ResiliencePublished on Resilience (http://www.resilience.org)
Peak Oil Notes - Jun 12Published by ASPO-USA on 2014-06-12
Original article: http://peak-oil.org/ by Tom Whipple
New York oil prices rose sharply on Monday due to the usual hopes for an economic recovery and threats to Middle Eastern oil exports. As the situation in Iraq deteriorated this week, London oil prices moved steadily upwards to close on Wednesday at $109.95.
The weekly stocks report showed an unexpectedly large drop of 2.6 million barrels in US crude inventories. The API had projected a 1.5 million increase. Inventories at Cushing, Okla. fell by 200,000 barrels and are now just about at their minimum operating level. The EIA also increased US oil production last week by 77,000 b/d to 8.46 million. The Administration released a new forecast that US domestic production will average 8.4 million b/d this year and 9.3 million in 2015.
The OPEC meeting in Vienna agreed to keep the official quota, which has been meaningless for years, at 30 million b/d which many believe is inadequate to cover global demand in the second half of the year. The move came despite the near cessation of production in Libya and a burgeoning civil war in Iraq which seems likely to reduce oil exports in the near future.
US natural gas futures have fallen some 25 cents per million this week to close at $4.50. Traders are expecting that the EIA will report that 111 billion cubic feet of natural gas was injected into storage last week which is enough to keep the stock rebuilding process on track for the time being. The five year average for last week was 88 billion.
The prospects for Middle Eastern oil exports are going down rapidly. As the onshore production is close to zero in Libya, the oil ministry has ordered that production from offshore platforms be shipped to the Zawiya refinery in order to insure that Tripoli continues to have motor fuel and other oil products. This means that exports are very close to zero. The UN and Italy have welcomed the Libyan Supreme Court’s decision to reject the appointment of a new prime minister so the country is back to only one. The fight between the rogue general with the US passport and the Islamic militants continues with air strikes taking place against militia bases in Benghazi. Don’t expect much oil out of Libya in the near future.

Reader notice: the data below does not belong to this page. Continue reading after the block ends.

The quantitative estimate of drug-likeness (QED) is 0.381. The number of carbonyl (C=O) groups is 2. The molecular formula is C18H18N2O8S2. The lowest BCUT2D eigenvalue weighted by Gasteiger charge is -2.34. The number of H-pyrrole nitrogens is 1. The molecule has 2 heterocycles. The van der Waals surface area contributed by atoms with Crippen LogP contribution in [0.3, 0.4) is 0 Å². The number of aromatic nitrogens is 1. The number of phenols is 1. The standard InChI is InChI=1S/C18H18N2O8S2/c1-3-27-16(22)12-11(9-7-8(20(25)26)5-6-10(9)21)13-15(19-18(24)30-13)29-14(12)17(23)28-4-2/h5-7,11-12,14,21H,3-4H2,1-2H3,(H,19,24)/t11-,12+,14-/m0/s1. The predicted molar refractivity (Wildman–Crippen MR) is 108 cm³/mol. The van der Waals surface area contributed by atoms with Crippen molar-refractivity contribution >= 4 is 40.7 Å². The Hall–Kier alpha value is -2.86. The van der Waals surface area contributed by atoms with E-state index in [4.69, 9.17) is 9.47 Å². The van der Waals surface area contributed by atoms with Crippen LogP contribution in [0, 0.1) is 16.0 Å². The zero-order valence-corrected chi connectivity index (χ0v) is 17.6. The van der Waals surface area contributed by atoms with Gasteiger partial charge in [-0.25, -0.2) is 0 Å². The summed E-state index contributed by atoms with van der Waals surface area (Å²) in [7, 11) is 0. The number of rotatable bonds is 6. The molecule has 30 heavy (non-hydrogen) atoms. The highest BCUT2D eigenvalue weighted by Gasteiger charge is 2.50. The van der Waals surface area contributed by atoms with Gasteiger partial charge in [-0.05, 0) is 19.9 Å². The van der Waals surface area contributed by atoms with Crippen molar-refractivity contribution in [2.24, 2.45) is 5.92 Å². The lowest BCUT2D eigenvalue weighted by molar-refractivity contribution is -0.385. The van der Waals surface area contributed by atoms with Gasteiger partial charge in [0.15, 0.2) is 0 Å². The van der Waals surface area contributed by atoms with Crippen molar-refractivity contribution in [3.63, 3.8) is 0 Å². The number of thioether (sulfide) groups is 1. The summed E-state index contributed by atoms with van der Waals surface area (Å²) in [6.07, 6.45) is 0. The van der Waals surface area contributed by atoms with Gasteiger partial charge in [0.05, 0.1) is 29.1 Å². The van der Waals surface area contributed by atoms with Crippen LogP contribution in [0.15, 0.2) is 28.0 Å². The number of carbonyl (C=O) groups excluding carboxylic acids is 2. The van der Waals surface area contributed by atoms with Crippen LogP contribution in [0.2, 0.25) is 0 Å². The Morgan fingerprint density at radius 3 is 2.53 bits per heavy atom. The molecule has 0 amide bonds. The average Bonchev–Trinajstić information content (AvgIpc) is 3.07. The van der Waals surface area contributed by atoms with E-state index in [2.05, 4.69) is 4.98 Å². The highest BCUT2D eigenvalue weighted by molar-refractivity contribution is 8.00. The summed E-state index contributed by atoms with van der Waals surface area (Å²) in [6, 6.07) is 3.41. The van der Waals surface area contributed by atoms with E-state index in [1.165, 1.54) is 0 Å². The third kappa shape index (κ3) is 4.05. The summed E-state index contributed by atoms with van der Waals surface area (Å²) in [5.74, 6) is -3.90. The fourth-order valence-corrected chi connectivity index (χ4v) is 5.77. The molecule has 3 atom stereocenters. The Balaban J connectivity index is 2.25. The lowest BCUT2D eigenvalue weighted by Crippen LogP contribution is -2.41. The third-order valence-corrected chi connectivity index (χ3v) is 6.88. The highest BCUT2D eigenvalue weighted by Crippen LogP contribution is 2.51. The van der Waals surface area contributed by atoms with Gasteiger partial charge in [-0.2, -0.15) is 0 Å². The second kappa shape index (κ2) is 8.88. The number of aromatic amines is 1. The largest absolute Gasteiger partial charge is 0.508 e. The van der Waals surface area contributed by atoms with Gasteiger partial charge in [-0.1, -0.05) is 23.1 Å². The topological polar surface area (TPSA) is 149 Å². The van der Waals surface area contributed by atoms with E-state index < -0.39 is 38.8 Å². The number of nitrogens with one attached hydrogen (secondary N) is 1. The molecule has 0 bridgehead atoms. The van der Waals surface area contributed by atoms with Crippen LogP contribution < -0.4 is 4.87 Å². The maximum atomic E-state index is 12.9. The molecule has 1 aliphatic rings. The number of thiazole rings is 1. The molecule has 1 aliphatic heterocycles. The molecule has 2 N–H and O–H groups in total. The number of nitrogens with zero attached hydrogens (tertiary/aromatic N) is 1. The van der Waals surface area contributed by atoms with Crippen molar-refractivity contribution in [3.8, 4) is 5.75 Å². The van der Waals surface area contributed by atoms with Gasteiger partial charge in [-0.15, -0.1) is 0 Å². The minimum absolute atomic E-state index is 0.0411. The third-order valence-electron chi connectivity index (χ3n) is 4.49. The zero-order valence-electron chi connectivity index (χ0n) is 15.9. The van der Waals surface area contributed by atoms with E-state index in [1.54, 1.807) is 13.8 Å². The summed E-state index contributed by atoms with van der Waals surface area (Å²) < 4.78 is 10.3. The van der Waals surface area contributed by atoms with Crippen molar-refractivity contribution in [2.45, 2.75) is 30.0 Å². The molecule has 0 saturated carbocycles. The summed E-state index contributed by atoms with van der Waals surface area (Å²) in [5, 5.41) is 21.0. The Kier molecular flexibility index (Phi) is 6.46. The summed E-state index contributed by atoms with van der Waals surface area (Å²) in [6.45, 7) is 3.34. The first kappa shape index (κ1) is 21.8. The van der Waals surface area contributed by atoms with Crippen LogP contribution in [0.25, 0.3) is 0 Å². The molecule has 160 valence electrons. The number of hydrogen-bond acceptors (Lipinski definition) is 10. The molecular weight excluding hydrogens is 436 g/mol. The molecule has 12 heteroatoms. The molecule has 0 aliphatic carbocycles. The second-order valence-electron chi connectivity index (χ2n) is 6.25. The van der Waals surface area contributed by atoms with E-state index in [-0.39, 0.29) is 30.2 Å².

The situation in Iraq has taken a decided turn for the worse with the Islamic militants occupying Mosul with little resistance from security forces and then driving south to take Tikrit and then Duluyah which is only 60 miles from Baghdad. Along the way they captured the town of Baiji which is the location of Iraq’s largest oil refinery which supplies fuel for most of the country. The refinery has a security force of some 250, but as yet there is no word as to whether they have fled as did the army and police in other cities. The insurgents have been able to free hundreds of their comrades from prisons they have captured
During the offensive, the Islamists have captured large stocks of US supplied military equipment and have doubtless picked up defectors from among the Sunni members of the government’s security forces. Although this offensive has been carried out by forces numbering in the hundreds, there is no sign as yet that Baghdad can muster enough force to drive them out of the cities they have captured or even prevent them from driving on Baghdad. Without the oil products from the Baiji refinery, the government in Baghdad would be in a very bad situation losing its motor fuels, electricity and water supplies.
The evacuation of some foreigners from Iraq seems to be underway. If this spreads to the southern oil fields, Iraqi oil exports could start falling shortly.
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